In 1974, I bought a Super-8 movie camera. My family and I made live-action movies (spoofs of TV shows and some original stories), several stop-motion animations (Little Green Junkman, Time Trek, Diplomacy, and The First Men in the Moon), and documented family vacations. Lacking modesty, I credited the movies to Galactic Studios. The logo consisted of a photo of the Whirlpool Galaxy with the words “Galactic Studios” taped to it.
In 2001, I was cleaning out a bookcase and came across the Super-8 films. After getting them transferred to DVD, I decided to revisit my old hobby using new technology. I began work on a computer animated re-make of Little Green Junkman, the story of a Martian child taking out the trash, which turns out to be a NASA probe (the original film used the Viking, the re-make used the Mars Polar Lander). After 25 years, Galactic Studios was back in business.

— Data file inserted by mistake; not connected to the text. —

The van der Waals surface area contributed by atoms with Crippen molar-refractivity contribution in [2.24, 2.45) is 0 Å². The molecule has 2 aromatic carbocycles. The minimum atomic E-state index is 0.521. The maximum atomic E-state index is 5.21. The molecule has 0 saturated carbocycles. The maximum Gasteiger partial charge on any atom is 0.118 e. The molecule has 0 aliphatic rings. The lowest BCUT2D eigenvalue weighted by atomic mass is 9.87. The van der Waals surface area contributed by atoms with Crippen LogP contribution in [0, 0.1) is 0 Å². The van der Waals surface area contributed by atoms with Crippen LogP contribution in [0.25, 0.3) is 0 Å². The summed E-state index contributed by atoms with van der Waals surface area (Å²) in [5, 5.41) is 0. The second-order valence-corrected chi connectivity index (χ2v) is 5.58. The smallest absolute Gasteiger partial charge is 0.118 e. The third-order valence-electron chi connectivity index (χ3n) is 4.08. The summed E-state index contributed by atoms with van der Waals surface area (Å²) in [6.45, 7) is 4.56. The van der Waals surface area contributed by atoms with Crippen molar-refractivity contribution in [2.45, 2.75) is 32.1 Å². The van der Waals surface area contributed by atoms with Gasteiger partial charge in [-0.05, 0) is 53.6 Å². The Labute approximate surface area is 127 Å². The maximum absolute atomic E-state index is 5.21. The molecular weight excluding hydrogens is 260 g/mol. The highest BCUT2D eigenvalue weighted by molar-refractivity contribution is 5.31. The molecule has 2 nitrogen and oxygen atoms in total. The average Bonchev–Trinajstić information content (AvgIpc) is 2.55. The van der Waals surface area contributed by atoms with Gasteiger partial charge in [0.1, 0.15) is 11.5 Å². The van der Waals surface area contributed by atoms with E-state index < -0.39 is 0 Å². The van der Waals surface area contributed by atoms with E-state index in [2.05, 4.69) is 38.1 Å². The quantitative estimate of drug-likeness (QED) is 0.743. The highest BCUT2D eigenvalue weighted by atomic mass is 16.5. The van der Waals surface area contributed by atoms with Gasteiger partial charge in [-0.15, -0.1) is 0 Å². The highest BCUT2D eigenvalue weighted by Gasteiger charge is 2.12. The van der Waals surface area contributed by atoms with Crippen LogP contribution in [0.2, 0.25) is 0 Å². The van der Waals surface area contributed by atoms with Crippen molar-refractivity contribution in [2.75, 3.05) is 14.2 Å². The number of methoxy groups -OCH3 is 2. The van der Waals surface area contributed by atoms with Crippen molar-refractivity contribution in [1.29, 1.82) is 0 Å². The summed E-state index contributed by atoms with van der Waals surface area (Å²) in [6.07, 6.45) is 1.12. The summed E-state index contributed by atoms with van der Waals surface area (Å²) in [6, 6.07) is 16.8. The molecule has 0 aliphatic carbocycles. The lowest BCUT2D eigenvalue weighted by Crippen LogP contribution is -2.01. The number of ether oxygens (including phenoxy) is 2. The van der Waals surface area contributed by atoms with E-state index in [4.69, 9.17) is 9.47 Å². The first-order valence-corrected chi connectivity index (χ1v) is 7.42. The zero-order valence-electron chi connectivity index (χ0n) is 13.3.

Also in my youth, I built electronic kits. I assembled a Heathkit clock and a Heathkit H9 terminal to use with my SouthWest Technical Products 6809 computer. Nostalgic for the smell of melting solder, I started dabbling in electronics again – but now I know enough to design my own circuits rather than just assemble kits.
I need containers for my electronics projects, so I have ventured into woodworking. The more I build with wood, the more certain I am that I should not quit my day job (at least not to become a carpenter).
Finally, any untalented hack can take pictures with a camera. I’m proud to say I qualify.
In short, I’ve embarked on several projects that attempt to coax some form of artistic expression from my technically-inclined brain. The results are presented here for your perusal.